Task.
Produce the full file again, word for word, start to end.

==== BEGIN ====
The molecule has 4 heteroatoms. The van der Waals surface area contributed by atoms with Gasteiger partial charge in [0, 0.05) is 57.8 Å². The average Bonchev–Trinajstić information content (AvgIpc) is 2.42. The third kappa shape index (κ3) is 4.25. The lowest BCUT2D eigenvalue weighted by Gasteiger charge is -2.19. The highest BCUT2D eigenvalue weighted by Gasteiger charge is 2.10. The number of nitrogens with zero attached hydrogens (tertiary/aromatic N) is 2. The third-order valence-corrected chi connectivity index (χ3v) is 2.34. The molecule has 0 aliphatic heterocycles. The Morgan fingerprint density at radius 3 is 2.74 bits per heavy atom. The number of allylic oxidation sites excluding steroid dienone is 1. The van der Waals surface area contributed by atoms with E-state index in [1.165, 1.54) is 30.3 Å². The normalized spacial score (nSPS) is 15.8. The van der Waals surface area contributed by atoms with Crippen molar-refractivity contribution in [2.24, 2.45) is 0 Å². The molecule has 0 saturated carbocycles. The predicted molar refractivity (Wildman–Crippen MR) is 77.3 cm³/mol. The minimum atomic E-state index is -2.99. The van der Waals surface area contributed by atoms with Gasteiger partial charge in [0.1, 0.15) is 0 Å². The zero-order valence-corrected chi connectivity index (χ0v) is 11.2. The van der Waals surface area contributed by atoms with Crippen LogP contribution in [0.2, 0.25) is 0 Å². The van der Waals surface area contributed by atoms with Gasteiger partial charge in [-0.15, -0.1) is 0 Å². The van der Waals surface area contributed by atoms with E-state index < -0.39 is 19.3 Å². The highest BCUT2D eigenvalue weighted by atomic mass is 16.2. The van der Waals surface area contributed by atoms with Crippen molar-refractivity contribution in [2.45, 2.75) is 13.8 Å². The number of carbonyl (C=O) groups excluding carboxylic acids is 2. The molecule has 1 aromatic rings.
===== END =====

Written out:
The molecule has 4 heteroatoms. The van der Waals surface area contributed by atoms with Gasteiger partial charge in [0, 0.05) is 57.8 Å². The average Bonchev–Trinajstić information content (AvgIpc) is 2.42. The third kappa shape index (κ3) is 4.25. The lowest BCUT2D eigenvalue weighted by Gasteiger charge is -2.19. The highest BCUT2D eigenvalue weighted by Gasteiger charge is 2.10. The number of nitrogens with zero attached hydrogens (tertiary/aromatic N) is 2. The third-order valence-corrected chi connectivity index (χ3v) is 2.34. The molecule has 0 aliphatic heterocycles. The Morgan fingerprint density at radius 3 is 2.74 bits per heavy atom. The number of allylic oxidation sites excluding steroid dienone is 1. The van der Waals surface area contributed by atoms with E-state index in [1.165, 1.54) is 30.3 Å². The normalized spacial score (nSPS) is 15.8. The van der Waals surface area contributed by atoms with Crippen molar-refractivity contribution in [2.24, 2.45) is 0 Å². The molecule has 0 saturated carbocycles. The predicted molar refractivity (Wildman–Crippen MR) is 77.3 cm³/mol. The minimum atomic E-state index is -2.99. The van der Waals surface area contributed by atoms with Gasteiger partial charge in [0.1, 0.15) is 0 Å². The zero-order valence-corrected chi connectivity index (χ0v) is 11.2. The van der Waals surface area contributed by atoms with Crippen LogP contribution in [0.2, 0.25) is 0 Å². The van der Waals surface area contributed by atoms with Gasteiger partial charge in [-0.15, -0.1) is 0 Å². The van der Waals surface area contributed by atoms with E-state index < -0.39 is 19.3 Å². The highest BCUT2D eigenvalue weighted by atomic mass is 16.2. The van der Waals surface area contributed by atoms with Crippen molar-refractivity contribution in [2.45, 2.75) is 13.8 Å². The number of carbonyl (C=O) groups excluding carboxylic acids is 2. The molecule has 1 aromatic rings.